Friday, March 14, 2008

more lessons from Parshas Amalek

Further thoughts on Parshas Amalek:

1) Unlike, for example, the war against Yericho, where Chazal interpret the pasuk “vayalan b’toch ha’eimek” to mean that Yehoshua “lan b’omko shel halacha” and devoted his time before battle to learning, here the Torah focuses on Moshe's tefilah as an integral aspect to the battle. I think this reinforces the Shem m’Shmuel’s point with respect to understanding “rifyon yadayim” for Torah as a lack of proper anticipation for kabbalas haTorah. The tikun for lack of learning is more learning. The tikun for lacking anticipation for learning and eagerness for learning is not through more learning (a disinterested student will not be more responsive to two hours of shiur than he will be to one), but requires tefilah.

The Rishonim ask why Ta’anis Esther is commemorated the day before Purim when nomally fasting is prohibited the day before and the day after any holiday mentioned in Megilas Ta’anis. The Ohr Gedalyahu explains based on the Ra’avad (Ta’anis 7 in RI”F) that Ta’anis Esther is different because tefilah and fasting is an integral part of the celebration of destroying Amalek.

2) The parsha ends with Moshe being told to write down what occurred and “sim b’aznei Yehoshua”, relate it to Yehoshua. This is the first place in the Torah that Moshe is told to transmit Torah to his talmid – to create a mesorah of Torah passed from Rebbe to student. Why here? The content of learning can often be transmitted through books or other means, just like any other body of knowledge. What it means to be mekabeil Torah, to have that enthusiasm and desire that Amalek tried to extinguish, can only be transmitted through personal interaction.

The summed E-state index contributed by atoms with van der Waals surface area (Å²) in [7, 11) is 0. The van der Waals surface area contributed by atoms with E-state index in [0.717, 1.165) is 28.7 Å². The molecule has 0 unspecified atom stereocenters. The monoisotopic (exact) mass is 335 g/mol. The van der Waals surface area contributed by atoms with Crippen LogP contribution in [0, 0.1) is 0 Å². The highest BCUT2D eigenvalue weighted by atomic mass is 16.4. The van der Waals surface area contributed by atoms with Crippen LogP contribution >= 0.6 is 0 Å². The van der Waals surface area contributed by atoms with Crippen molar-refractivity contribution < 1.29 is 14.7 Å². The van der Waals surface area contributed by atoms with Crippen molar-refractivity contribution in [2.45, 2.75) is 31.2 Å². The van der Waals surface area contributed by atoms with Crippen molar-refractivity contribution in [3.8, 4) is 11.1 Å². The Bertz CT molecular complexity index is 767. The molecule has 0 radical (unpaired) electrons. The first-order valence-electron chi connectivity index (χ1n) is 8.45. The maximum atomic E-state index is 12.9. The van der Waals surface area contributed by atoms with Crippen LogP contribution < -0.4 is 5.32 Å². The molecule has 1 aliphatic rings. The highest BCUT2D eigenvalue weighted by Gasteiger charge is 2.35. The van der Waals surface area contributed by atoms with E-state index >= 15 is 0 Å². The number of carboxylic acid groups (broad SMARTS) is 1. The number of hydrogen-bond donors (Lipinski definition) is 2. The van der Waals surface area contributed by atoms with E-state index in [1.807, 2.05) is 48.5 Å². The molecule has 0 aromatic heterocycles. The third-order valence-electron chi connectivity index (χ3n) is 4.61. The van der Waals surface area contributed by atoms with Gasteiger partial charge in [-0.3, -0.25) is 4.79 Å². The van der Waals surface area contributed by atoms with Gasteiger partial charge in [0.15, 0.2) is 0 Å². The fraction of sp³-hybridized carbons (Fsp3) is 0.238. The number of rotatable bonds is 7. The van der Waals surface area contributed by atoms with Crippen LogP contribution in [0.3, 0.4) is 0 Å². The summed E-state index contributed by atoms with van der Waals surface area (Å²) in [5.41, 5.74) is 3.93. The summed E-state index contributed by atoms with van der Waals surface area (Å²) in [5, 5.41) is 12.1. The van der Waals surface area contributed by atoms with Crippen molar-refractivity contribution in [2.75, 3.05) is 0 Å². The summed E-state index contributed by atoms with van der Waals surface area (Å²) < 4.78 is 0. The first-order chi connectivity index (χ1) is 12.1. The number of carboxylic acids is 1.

3) I would have expected this charge of writing the parsha and teaching it to Yehoshua to be followed by a pasuk telling us “vayichtov Moshe…” or “vaYomer Moshe l’Yehoshua…”. Instead, the next pasuk tells us that Moshe built a mizbeiach and offered another tefilah. Shouldn't that pasuk follow immediately after the story of the battle? What is it doing here after Moshe was told to teach Yehoshua? The Seforno in a few words has an amazing insight: וְשִׂים אֵיזֶה זִכָּרון בְּאָזְנֵי יְהושֻׁעַ. וְזֶה עָשָׂה משֶׁה בְּבִנְיַן הַמִּזְבֵּחַ (פסוק טו) וּבִתְפִלָּתו Moshe did impress the lesson of Amalek upon Yehoshua – he did it through his tefilah.

Parents all the time try to “sim b’aznei” their children various messages, most of which are usually ignored. There are obviously more important messages, and less important messages. If you ask someone what they learned from their parents and they say “To pick my dirty socks up off the floor”, they are missing something. True, their mother may have repeated that message 5000 times, but that is a less important message. How can we tell what are the more important messages and what are the less important one's? By listening to what our parents, our Rebbeim, our leaders daven for. No mother davens that her kid pick his dirty socks up, no matter how many times she may repeat it. “Sim b’aznei Yehoshua” by showing him what you are davening for.


  1. OK, if I ever need a speechwriter, you're hired. Each part would be a fine foundation for a drasha that stimulates intellectually and, most importantly, instructs or charges.

  2. Anonymous12:13 AM

    מעיל Kishke
    The Kugel at the Amalek Tisch

  3. this is a little off the wall. Your mention of sim b'aznei made me think of the fact that Hamantashen in Hebrew are ozney Haman. Perhaps the name implies a hint as to what one hears. We hear the megillah; we said at kabbalas haTorah na'ase venishma. As a part of the body, the ear could also stand in for the slave status that Haman had based on the Midrash that he sold himself to Mordechai for bread.